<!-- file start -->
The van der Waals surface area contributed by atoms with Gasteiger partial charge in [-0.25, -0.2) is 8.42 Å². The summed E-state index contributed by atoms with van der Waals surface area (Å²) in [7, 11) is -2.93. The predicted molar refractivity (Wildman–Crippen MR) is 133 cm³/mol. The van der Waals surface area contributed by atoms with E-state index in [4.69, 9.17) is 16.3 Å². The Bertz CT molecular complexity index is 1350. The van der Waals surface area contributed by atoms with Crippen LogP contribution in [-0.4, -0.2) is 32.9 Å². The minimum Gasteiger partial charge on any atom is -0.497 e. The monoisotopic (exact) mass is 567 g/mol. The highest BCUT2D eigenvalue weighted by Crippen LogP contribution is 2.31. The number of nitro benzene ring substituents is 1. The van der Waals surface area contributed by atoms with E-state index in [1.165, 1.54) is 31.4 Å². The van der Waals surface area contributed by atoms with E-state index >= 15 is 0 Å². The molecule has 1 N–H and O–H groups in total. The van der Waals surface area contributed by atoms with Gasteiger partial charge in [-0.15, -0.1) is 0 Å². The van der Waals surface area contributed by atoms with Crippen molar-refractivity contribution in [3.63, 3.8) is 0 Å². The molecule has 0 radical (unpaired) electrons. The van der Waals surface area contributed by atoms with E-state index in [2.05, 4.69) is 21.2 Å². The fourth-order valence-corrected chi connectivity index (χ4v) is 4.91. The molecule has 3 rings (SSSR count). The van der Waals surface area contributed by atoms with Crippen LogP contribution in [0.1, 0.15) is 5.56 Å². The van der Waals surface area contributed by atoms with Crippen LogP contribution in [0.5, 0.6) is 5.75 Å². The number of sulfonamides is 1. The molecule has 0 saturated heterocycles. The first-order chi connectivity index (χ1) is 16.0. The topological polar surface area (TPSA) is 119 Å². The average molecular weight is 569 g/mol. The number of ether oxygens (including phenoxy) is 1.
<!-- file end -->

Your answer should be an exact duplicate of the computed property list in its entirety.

The van der Waals surface area contributed by atoms with Gasteiger partial charge in [-0.25, -0.2) is 8.42 Å². The summed E-state index contributed by atoms with van der Waals surface area (Å²) in [7, 11) is -2.93. The predicted molar refractivity (Wildman–Crippen MR) is 133 cm³/mol. The van der Waals surface area contributed by atoms with E-state index in [4.69, 9.17) is 16.3 Å². The Bertz CT molecular complexity index is 1350. The van der Waals surface area contributed by atoms with Crippen LogP contribution in [-0.4, -0.2) is 32.9 Å². The minimum Gasteiger partial charge on any atom is -0.497 e. The monoisotopic (exact) mass is 567 g/mol. The highest BCUT2D eigenvalue weighted by Crippen LogP contribution is 2.31. The number of nitro benzene ring substituents is 1. The van der Waals surface area contributed by atoms with E-state index in [1.165, 1.54) is 31.4 Å². The van der Waals surface area contributed by atoms with E-state index >= 15 is 0 Å². The molecule has 1 N–H and O–H groups in total. The van der Waals surface area contributed by atoms with Gasteiger partial charge in [-0.15, -0.1) is 0 Å². The van der Waals surface area contributed by atoms with Crippen molar-refractivity contribution in [3.63, 3.8) is 0 Å². The molecule has 0 radical (unpaired) electrons. The van der Waals surface area contributed by atoms with E-state index in [2.05, 4.69) is 21.2 Å². The fourth-order valence-corrected chi connectivity index (χ4v) is 4.91. The molecule has 3 rings (SSSR count). The van der Waals surface area contributed by atoms with Crippen LogP contribution in [0.1, 0.15) is 5.56 Å². The van der Waals surface area contributed by atoms with Crippen LogP contribution in [0.5, 0.6) is 5.75 Å². The number of sulfonamides is 1. The molecule has 0 saturated heterocycles. The first-order chi connectivity index (χ1) is 16.0. The topological polar surface area (TPSA) is 119 Å². The average molecular weight is 569 g/mol. The number of ether oxygens (including phenoxy) is 1.